But, look at the language of this amendment. This amendment establishes that in this country, no private individual or company or state, no one, can ever engage in any form of slavery again. Section Two of the amendment takes this blanket rule and applies it to government, expanding government’s job description by saying that the federal Congress is empowered to write any laws necessary to carry out this new rule, and further, these laws empower the rest of government to enforce this amendment accordingly.
Yes, slavery is that bad. It was so bad that the states, collectively, were compelled to fundamentally alter and expand the power of the federal government in order to confine the power of individuals, private companies and states. Seems like “no slavery” should go without saying, but that’s not how human nature or any country in history has worked. Tyranny, slavery and arbitrary power, whether in government or else ware, has always been the way of things. In fact, in most countries today, it still is. And so, the Thirteenth Amendment exists.
What It Does
So, the obvious change this amendment made was this: there is no more chattel slavery allowed in the United States. Chattel means: “primarily, any article of movable goods”. So, this amendment made it illegal, actually unconstitutional, to buy and sell humans as goods. Again, seems like something that should go without saying.
However, notice the language. It doesn’t just say, “no more chattel slavery”, it says, no involuntary servitude nor slavery shall exist in the United States. “Involuntary servitude” has been taken to mean that no person can be compelled to work for someone against their will. For example, in the U.S., people cannot be compelled to work to pay off a debt (sometimes former slaves or poor citizens would become indebted to merchants or others and, unable to pay off their debts, would become trapped in a cycle of work-without-pay). The Supreme Court used the Thirteenth Amendment to formally abolish this form of slavery in a case in 1911. But this interpretation goes even further. Involuntary servitude could mean being forced to finish a service contract of employment when the individual is no longer willing to do so. In other words, forcing an employee to finish out their contract rather than giving them the option of paying a financial penalty to get out of the contract would likely being a violation of the Thirteenth Amendment (Greene and Mason). Fascinating, no?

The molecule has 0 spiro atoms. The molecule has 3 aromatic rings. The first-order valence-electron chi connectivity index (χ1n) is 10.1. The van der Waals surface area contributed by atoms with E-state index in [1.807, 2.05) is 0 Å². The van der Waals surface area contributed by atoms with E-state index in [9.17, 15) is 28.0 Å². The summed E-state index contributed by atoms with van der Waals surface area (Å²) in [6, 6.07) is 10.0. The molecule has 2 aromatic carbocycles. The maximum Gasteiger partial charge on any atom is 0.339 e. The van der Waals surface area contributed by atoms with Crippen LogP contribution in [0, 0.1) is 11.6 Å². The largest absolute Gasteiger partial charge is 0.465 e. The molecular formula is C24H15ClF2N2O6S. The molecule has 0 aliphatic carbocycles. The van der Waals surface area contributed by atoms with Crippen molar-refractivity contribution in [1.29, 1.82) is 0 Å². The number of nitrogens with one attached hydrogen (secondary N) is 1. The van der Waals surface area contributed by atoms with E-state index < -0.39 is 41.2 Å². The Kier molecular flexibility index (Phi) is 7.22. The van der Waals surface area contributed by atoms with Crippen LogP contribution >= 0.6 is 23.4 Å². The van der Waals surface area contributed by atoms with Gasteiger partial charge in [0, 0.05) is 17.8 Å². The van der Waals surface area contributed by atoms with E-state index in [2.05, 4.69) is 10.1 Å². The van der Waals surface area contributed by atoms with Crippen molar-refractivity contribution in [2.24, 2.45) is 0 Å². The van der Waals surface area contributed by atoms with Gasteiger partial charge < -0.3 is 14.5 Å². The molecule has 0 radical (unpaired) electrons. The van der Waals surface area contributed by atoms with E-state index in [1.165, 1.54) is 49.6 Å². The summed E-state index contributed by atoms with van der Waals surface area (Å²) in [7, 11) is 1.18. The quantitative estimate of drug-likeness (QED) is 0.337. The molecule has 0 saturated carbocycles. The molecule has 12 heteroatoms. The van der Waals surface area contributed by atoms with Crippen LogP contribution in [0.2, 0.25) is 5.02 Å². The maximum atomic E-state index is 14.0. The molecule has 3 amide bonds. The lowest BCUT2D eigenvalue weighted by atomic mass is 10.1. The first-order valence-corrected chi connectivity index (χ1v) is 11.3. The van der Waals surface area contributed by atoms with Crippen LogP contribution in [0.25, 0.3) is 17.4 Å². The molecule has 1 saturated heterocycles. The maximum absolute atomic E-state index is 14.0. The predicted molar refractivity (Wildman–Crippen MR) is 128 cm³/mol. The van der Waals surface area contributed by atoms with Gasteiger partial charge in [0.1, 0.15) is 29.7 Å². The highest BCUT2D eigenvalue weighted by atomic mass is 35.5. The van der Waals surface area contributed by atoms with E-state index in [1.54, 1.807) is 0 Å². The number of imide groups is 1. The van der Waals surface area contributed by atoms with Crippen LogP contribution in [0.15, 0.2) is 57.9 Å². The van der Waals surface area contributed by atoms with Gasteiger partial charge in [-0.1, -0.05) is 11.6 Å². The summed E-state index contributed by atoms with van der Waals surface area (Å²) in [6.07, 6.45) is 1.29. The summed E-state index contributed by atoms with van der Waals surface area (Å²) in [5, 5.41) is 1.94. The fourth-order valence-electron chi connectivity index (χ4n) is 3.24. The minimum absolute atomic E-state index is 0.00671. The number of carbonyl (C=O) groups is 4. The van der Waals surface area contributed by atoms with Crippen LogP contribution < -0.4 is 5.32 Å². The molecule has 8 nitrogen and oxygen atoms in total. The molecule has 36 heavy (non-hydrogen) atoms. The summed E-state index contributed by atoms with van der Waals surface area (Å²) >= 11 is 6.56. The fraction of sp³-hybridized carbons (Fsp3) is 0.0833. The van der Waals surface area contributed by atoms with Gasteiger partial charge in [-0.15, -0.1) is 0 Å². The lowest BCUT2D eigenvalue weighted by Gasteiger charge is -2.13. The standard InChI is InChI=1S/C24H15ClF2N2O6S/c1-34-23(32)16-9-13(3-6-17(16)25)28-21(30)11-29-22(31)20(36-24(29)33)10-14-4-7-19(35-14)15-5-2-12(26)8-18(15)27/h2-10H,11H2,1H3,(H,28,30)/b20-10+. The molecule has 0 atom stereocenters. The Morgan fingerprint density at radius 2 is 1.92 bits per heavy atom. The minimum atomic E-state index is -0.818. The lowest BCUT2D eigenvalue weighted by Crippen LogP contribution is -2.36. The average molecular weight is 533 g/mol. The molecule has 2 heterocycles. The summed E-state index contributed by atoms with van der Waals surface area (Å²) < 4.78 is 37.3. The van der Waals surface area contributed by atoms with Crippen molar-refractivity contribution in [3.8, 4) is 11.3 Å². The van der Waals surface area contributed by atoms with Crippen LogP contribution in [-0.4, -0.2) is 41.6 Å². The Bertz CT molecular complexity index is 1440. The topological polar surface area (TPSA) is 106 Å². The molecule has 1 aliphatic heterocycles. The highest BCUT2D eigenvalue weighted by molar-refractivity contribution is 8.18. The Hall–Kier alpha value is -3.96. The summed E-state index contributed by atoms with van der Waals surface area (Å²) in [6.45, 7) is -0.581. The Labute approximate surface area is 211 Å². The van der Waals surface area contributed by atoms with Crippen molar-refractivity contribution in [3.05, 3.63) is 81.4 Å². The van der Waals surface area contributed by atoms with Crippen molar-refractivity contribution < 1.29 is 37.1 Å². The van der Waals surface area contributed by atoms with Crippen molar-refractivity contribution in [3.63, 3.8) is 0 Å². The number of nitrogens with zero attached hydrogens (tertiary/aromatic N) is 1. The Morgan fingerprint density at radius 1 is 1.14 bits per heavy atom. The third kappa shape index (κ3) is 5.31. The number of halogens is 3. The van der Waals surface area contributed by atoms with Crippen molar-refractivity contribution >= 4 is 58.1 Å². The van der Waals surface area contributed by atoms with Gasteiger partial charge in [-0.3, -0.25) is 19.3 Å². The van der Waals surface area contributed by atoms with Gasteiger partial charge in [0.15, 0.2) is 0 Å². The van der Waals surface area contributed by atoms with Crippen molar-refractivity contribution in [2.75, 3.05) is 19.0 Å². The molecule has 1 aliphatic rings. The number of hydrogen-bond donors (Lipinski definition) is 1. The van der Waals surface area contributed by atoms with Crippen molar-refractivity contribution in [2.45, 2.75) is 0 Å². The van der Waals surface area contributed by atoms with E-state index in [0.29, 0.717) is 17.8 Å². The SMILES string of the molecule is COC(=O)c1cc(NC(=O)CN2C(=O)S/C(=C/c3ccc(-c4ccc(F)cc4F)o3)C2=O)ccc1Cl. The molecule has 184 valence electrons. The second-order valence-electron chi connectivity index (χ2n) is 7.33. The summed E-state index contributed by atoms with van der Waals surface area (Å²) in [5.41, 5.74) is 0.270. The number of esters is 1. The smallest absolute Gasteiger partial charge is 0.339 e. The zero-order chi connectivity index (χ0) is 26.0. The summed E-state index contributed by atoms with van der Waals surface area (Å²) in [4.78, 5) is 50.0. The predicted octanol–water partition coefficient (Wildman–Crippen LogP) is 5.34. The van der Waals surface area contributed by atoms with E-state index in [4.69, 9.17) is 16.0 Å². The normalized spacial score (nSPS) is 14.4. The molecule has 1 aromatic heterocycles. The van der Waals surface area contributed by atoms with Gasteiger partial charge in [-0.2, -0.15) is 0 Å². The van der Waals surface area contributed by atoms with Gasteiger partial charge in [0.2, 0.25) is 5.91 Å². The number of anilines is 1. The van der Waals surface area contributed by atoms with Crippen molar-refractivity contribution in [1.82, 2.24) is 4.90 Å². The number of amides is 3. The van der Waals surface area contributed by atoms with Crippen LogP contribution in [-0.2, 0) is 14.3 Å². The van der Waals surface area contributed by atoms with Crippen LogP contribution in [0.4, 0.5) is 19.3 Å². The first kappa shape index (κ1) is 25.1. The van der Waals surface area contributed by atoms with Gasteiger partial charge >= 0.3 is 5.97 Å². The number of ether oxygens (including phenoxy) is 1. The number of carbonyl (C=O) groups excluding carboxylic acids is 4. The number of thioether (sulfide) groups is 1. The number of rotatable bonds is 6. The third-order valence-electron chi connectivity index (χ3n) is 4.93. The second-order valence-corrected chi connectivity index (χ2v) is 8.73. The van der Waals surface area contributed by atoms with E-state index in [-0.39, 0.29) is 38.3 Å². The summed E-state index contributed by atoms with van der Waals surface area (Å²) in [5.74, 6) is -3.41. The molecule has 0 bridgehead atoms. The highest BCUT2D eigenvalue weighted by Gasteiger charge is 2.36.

We have an enduring principle here in the U.S. that individuals, groups, or anyone should never be subject to the arbitrary will of another. So much so, that in state constitutions, imprisonment for debt is even prohibited. This is something I’ve thought little about, but in most countries, throughout history, many people languished in prisons simply for owing money to someone. So, this principle of preventing not only slavery but involuntary servitude is key to the liberty this nation espouses.
Further, in Section Two of the amendment, Congress is empowered to enforce this amendment. It literally says, Congress shall have the power to enforce this article by legislation. Massive change of job description. It is empowering Congress with a new enumerated power. “For example, the Anti-Peonage Act of 1867 prohibits peonage, and another federal law, 18 U.S.C. § 1592, makes it a crime to take somebody’s passport or other official documents for the purpose of holding her as a slave” (Green and Mason).